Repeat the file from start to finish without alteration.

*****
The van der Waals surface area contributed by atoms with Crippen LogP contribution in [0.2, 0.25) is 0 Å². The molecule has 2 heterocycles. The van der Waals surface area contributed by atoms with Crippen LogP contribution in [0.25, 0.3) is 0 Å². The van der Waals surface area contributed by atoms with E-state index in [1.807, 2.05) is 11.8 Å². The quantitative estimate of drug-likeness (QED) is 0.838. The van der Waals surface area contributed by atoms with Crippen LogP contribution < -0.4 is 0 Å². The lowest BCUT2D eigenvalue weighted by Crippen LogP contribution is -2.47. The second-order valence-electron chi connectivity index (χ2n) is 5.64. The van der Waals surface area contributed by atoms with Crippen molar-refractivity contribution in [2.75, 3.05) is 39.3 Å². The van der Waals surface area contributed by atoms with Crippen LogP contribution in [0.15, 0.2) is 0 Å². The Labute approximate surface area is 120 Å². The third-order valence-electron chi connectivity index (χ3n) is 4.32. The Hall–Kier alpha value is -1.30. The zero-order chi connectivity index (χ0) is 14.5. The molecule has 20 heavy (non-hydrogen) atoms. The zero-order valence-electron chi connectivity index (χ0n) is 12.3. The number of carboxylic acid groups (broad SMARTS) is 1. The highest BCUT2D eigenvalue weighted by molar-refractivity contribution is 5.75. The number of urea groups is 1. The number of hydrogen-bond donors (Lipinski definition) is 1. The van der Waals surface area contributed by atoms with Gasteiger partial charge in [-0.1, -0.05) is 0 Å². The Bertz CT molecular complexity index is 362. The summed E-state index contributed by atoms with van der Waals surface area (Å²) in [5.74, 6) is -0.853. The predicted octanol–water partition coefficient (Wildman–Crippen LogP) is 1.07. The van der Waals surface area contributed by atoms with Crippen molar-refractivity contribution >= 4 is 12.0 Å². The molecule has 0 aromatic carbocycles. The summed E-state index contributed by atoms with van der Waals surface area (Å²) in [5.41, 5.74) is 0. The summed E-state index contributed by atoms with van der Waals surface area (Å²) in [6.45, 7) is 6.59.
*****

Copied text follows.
The van der Waals surface area contributed by atoms with Crippen LogP contribution in [0.2, 0.25) is 0 Å². The molecule has 2 heterocycles. The van der Waals surface area contributed by atoms with Crippen LogP contribution in [0.25, 0.3) is 0 Å². The van der Waals surface area contributed by atoms with E-state index in [1.807, 2.05) is 11.8 Å². The quantitative estimate of drug-likeness (QED) is 0.838. The van der Waals surface area contributed by atoms with Crippen LogP contribution < -0.4 is 0 Å². The lowest BCUT2D eigenvalue weighted by Crippen LogP contribution is -2.47. The second-order valence-electron chi connectivity index (χ2n) is 5.64. The van der Waals surface area contributed by atoms with Crippen molar-refractivity contribution in [2.75, 3.05) is 39.3 Å². The van der Waals surface area contributed by atoms with Crippen LogP contribution in [0.15, 0.2) is 0 Å². The Labute approximate surface area is 120 Å². The third-order valence-electron chi connectivity index (χ3n) is 4.32. The Hall–Kier alpha value is -1.30. The zero-order chi connectivity index (χ0) is 14.5. The molecule has 20 heavy (non-hydrogen) atoms. The zero-order valence-electron chi connectivity index (χ0n) is 12.3. The number of carboxylic acid groups (broad SMARTS) is 1. The highest BCUT2D eigenvalue weighted by molar-refractivity contribution is 5.75. The number of urea groups is 1. The number of hydrogen-bond donors (Lipinski definition) is 1. The van der Waals surface area contributed by atoms with Gasteiger partial charge in [-0.1, -0.05) is 0 Å². The Bertz CT molecular complexity index is 362. The summed E-state index contributed by atoms with van der Waals surface area (Å²) in [5.74, 6) is -0.853. The predicted octanol–water partition coefficient (Wildman–Crippen LogP) is 1.07. The van der Waals surface area contributed by atoms with Crippen molar-refractivity contribution >= 4 is 12.0 Å². The molecule has 0 aromatic carbocycles. The summed E-state index contributed by atoms with van der Waals surface area (Å²) in [5.41, 5.74) is 0. The summed E-state index contributed by atoms with van der Waals surface area (Å²) in [6.45, 7) is 6.59.